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Aglipay Vs.

64 Phil 201
G.R. No. 45459
March 13, 1937
Facts: Petitioner seeks the issuance of a writ of prohibition against respondent
Director of Posts from issuing and selling postage stamps commemorative of the
33rd International Eucharistic Congress. Petitioner contends that such act is a
violation of the Constitutional provision stating that no public funds shall be
appropriated or used in the benefit of any church, system of religion, etc. This
provision is a result of the principle of the separation of church and state, f
or the purpose of avoiding the occasion wherein the state will use the church, o
r vice versa, as a weapon to further their ends and aims. Respondent contends th
at such issuance is in accordance to Act No. 4052, providing for the appropriati
on funds to respondent for the production and issuance of postage stamps as woul
d be advantageous to the government.
Issue: Whether or Not there was a violation of the freedom to religion.
Held: What is guaranteed by our Constitution is religious freedom and not mere r
eligious toleration. It is however not an inhibition of profound reverence for r
eligion and is not a denial of its influence in human affairs. Religion as a pro
fession of faith to an active power that binds and elevates man to his Creator i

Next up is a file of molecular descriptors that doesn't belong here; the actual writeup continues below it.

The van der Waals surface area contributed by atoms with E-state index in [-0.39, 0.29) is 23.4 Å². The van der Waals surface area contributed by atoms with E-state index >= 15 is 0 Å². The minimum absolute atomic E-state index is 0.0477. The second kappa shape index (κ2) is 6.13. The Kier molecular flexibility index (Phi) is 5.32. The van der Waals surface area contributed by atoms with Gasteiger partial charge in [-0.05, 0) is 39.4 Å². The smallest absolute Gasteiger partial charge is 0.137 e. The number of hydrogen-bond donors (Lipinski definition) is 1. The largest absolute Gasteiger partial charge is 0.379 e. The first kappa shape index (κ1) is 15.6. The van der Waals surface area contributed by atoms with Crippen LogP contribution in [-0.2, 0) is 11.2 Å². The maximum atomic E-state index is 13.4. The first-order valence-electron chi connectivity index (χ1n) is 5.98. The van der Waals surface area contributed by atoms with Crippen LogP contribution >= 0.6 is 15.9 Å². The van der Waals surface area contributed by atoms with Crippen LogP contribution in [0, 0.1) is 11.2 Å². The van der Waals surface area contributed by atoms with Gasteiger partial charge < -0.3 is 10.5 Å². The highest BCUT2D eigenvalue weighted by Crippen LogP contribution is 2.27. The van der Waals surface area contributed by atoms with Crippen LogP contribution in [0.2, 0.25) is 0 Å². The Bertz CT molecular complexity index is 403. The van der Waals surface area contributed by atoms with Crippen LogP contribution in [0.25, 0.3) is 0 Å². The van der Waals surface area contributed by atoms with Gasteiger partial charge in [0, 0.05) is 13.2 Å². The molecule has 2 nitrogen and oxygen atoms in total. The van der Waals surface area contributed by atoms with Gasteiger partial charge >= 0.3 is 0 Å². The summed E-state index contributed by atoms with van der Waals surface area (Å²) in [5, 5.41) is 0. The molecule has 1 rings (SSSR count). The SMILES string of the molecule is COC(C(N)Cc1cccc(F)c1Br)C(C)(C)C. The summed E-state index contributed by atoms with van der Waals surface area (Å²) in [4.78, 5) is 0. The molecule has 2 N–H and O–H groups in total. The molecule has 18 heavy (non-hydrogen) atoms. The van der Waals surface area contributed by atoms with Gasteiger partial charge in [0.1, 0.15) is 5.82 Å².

s recognized. And in so far as it instills into the minds the purest principles
of morality, its influence is deeply felt and highly appreciated. The phrase in
Act No. 4052 advantageous to the government does not authorize violation of the Co
nstitution. The issuance of the stamps was not inspired by any feeling to favor
a particular church or religious denomination. They were not sold for the benefi
t of the Roman Catholic Church. The postage stamps, instead of showing a Catholi
c chalice as originally planned, contains a map of the Philippines and the locat
ion of Manila, with the words Seat XXXIII International Eucharistic Congress. The
focus of the stamps was not the Eucharistic Congress but the city of Manila, bei
ng the seat of that congress. This was to to advertise the Philippines and attrac
t more tourists, the officials merely took advantage of an event considered of in
ternational importance. Although such issuance and sale may be inseparably linke
d with the Roman Catholic Church, any benefit and propaganda incident
ally resulting from it was no the aim or purpose of the Government.